VEXNEWS specialises in certain types of insider news and we principally cover stories weâ€™ve got to first or where we can offer unique insights. We donâ€™t do full-service news, mostly because News Ltd in particular and Fairfax to a lesser extent do it well and give it away to all comers
But The Age is meant to be a major metropolitan newspaper that tells you whatâ€™s going on across the nation, obviously from a Melbourne perspective. Some think from the perspective of about twelve suburbs across the inner-city. They donâ€™t honestly admit their political leanings, which are stridently leftist at times, or at least fanatically anti-Labor and anti-Liberal with a definite sympathy for the Greens party, which is increasingly guilty of every nasty thing theyâ€™ve ever accused a major party of doing.
In its coverage of todayâ€™s very worrying cyclone in Queensland though, it is almost contemptuous. They buried it on page five as the state and nation contemplates how many will be left dead from its horror.
The News Ltd papers across the nation have not been so slack, splashing the biggest story since the floods on page one where it belonged and throwing major editorial resources at bringing us the story and the distressing stories to come.
Itâ€™s worth considering the other stories The Age deemed to be more significant than Cyclone Yasi, thought likely to devastate Carins, one of our major cities, with a storm surge that will inundate the city and 250 km/h winds that will probably cut through the place like a knife.
On page one, they ran a sports story about our favourite metrosexual swimming champion Ian Thorpe getting back in the pool, a yarn about health professionalsâ€™ registration system playing up, a little piece on Egypt and how the miners spent a lot to heavy the government to change the mining tax.
Not one of those stories approaches the Cyclone in terms of its impact on the country or even its indirect effect on the people of inner-city Melbourne who still buy the paper.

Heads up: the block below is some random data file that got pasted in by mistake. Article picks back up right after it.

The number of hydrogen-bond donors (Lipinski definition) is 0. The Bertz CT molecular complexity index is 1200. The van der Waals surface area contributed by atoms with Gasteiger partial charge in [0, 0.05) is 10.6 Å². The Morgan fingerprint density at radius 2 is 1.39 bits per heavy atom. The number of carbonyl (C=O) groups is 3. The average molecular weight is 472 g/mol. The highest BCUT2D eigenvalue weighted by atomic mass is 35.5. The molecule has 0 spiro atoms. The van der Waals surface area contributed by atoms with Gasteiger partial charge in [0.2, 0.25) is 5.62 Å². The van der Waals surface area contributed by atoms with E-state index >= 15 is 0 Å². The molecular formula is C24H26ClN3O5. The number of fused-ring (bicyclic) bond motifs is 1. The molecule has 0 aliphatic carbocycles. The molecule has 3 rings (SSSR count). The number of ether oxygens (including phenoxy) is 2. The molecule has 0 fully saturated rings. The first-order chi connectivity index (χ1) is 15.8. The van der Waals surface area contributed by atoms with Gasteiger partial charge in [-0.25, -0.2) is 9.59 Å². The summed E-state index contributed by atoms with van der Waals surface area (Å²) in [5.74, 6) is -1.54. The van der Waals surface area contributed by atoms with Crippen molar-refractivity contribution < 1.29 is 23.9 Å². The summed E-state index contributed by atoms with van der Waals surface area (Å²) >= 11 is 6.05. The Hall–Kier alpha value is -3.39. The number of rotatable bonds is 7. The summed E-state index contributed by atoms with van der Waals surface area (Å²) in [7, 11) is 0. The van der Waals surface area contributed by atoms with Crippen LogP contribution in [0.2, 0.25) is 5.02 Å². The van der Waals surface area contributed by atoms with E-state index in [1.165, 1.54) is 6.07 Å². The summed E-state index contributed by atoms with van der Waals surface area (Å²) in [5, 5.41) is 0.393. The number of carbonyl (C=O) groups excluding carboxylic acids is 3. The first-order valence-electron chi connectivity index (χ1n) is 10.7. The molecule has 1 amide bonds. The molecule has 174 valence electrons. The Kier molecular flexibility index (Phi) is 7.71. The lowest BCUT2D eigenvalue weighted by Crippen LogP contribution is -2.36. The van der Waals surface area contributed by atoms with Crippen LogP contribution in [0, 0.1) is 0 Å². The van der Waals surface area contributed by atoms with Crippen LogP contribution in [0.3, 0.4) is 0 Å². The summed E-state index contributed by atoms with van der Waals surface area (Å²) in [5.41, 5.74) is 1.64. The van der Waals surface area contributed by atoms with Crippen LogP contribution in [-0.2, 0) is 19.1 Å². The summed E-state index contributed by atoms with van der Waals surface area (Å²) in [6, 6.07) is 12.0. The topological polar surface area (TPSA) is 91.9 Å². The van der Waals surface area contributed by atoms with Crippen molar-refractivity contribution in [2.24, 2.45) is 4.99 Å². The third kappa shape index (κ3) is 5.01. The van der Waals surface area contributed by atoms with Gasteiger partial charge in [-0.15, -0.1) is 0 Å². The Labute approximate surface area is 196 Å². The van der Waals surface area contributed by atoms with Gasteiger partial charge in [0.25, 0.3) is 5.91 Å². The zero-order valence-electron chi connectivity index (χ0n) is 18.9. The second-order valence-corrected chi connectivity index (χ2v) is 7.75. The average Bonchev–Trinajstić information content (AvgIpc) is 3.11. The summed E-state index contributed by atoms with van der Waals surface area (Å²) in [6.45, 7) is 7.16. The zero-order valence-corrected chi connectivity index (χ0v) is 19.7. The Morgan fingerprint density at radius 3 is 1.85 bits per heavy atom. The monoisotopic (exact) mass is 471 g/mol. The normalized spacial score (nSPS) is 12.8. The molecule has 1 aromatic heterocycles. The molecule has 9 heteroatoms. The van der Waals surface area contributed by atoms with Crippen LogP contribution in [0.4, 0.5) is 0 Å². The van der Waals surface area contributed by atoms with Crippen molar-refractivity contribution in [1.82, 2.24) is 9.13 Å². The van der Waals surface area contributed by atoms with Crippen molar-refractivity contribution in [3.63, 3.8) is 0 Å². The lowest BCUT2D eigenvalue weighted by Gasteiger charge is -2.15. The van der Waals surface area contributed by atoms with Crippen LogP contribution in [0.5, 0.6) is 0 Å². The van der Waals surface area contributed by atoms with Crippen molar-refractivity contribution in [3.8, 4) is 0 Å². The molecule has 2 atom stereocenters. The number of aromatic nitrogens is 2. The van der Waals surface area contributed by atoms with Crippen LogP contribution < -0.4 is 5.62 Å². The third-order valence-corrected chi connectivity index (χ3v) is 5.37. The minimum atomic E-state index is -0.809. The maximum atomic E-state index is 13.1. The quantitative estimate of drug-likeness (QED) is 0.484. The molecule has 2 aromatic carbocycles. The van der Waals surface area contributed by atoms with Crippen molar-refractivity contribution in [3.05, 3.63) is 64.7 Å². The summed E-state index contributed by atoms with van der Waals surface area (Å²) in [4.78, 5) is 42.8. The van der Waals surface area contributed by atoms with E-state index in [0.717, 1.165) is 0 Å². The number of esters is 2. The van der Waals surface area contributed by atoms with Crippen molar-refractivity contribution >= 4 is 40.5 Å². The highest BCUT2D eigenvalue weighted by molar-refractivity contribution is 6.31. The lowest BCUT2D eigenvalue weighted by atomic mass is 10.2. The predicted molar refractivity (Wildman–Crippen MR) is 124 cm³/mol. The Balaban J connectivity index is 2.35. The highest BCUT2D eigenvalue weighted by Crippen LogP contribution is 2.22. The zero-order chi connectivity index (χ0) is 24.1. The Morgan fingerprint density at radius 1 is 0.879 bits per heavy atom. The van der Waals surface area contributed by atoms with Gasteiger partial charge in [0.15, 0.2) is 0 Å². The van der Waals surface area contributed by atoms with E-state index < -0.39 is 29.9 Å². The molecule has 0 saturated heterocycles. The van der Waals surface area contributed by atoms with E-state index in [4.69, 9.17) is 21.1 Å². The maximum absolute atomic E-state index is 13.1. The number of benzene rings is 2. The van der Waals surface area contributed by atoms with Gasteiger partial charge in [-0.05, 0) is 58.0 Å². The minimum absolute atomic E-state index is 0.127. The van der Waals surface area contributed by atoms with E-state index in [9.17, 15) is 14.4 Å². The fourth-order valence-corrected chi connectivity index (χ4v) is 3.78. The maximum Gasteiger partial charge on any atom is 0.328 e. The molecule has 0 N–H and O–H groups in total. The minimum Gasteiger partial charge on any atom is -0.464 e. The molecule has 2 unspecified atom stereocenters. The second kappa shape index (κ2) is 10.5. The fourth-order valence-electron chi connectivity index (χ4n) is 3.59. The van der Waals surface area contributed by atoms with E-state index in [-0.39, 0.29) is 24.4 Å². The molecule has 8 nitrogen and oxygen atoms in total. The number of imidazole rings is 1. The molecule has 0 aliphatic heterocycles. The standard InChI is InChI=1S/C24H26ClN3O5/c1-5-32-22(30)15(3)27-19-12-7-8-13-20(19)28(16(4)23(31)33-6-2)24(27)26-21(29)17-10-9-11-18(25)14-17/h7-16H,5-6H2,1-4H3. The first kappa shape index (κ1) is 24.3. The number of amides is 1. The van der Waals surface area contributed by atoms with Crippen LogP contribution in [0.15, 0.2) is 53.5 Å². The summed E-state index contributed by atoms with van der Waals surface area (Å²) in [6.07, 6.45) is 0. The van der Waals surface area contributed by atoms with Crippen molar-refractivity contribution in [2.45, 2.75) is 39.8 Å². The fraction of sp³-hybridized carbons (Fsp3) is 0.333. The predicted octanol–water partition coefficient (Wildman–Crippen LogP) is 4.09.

On page two, yarns about the Defence department wasting $40 million (an amount so small by their wasteful standards itâ€™s probably kept in an Air Vice-Marshalâ€™s glove-box), asylum seekers not wanting to go back to their respective hell-holes, floods pushing up interest rates, a set-piece speech by PM Gillard on the economy and productivity, on three, the Moran matriachâ€™s pathetic court case, claims that dogs can sniff cancer in peopleâ€™s bums, equal pay case for social workers and news that Nicola Roxon has made nicotine patches part of the PBS in a good move. In addition, the tennis ratings were down.
All these stories ranked above the Ageâ€™s coverage of the cyclone, which got a little run on page five.
They really donâ€™t have a clue. Irrelevant, out-of-touch elitists rare do. Those involved in editorial decisions about their print edition are clearly on a different planet, never mind country.
Their online people have more of an idea, affording it much more prominent positioning on the Ageâ€™s site.
And when you look at their most viewed stories, whatâ€™s on top? The cyclone. In fact itâ€™s on top by a factor of ten.
No wonder Editor-in-Chief Ramadge is nervously looking over his shoulder in the direction of Greg Hywood. No-one so clueless can be confident of retaining his position when a new boss arrives.
Itâ€™s time they spat out the latte and focused on what really matters as they slowly descend into the financial oblivion of life without classifieds. Can they at least die with dignity?